From the earliest time I can remember, I was taught by my parents that we must all do what we can to ease the suffering of others. Like many of you, I am sure, I have memories of collecting pop bottles for the deposit, so I could put a few coins in the fold-up cardboard church bank that our church used to support its mission work. (My parents didn't believe in allowances - I always suspected it was because I had five brothers and sisters.) I recall going door-to-door in Wichita to collect for the March of Dimes before I was ten.
As I got older and went away to college, I was involved in blood drives. I still recall how proud I was that the students from little Ottawa (Kansas) University - enrollment 700 - donated more units of blood to the Red Cross than our mighty neighbor, Kansas University - enrollment 24,000.
So it was only natural that once I got out of school and got my first "real" job, I would contribute to United Way. After all, payroll deduction was an easy way to give, and when I began to fully appreciate the broad range of programs that United Way supported, I increased my giving level to make my support more meaningful.
I still feel an inner need to do what I can to help those who, by accident of birth, or poor decision-making are in greater need than I am. But somewhere along the line - and it's difficult to pinpoint exactly where - my reasons for helping began to undergo subtle changes. At some point, I began to take pride in the fact that the folks in my community care about their neighbors - the ones they don't know as well as the ones they do.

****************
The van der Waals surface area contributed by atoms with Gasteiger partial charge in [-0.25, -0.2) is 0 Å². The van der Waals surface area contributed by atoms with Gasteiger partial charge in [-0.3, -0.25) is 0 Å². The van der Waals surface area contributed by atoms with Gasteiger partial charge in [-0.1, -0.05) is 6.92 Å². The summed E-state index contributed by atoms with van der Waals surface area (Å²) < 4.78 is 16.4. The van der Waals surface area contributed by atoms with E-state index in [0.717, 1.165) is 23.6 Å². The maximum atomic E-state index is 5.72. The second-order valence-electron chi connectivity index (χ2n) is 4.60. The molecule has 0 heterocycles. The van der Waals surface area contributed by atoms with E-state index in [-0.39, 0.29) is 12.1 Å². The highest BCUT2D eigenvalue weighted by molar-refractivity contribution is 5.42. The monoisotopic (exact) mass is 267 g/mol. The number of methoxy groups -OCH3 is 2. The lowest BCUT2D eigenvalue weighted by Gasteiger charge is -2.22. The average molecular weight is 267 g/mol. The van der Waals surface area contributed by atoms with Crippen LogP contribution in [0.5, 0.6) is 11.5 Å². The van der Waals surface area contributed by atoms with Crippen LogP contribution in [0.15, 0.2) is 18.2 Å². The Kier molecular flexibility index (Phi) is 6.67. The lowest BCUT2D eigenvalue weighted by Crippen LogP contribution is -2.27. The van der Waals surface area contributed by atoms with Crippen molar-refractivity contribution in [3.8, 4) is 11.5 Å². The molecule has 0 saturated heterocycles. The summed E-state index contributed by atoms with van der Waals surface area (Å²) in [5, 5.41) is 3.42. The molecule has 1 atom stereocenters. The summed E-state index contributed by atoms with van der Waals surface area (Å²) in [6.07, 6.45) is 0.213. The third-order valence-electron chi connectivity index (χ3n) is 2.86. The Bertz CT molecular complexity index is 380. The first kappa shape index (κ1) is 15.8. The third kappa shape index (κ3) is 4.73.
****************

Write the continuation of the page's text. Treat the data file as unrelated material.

I WANT to be part of a community that is committed to doing whatever is necessary to help our children succeed as adults. I WANT to be part of a community that feels invested in the financial well-being of the entire community. And maybe that's what it means to have a sense of community - maybe that's the difference between having a place to live and being at home.
People have many different reasons for supporting the work of a given organization. Perhaps you benefitted from a Big Brother or Sister when you were young, or found solace at the Boys and Girls Club after school. Perhaps a family member benefitted from counseling services at LifeSpan or Catholic Charities. Perhaps your parents taught you to do whatever you could to ease the suffering of others.
Maybe, like me, you have come to value the fact that you live in a community where people look out for each other's kids, where neighbors care about the financial well-being of each other. If so, I hope you will be a part of United Way's work on behalf of children and families in Butler County. Please support our work for the common good by giving, by advocating and by volunteering.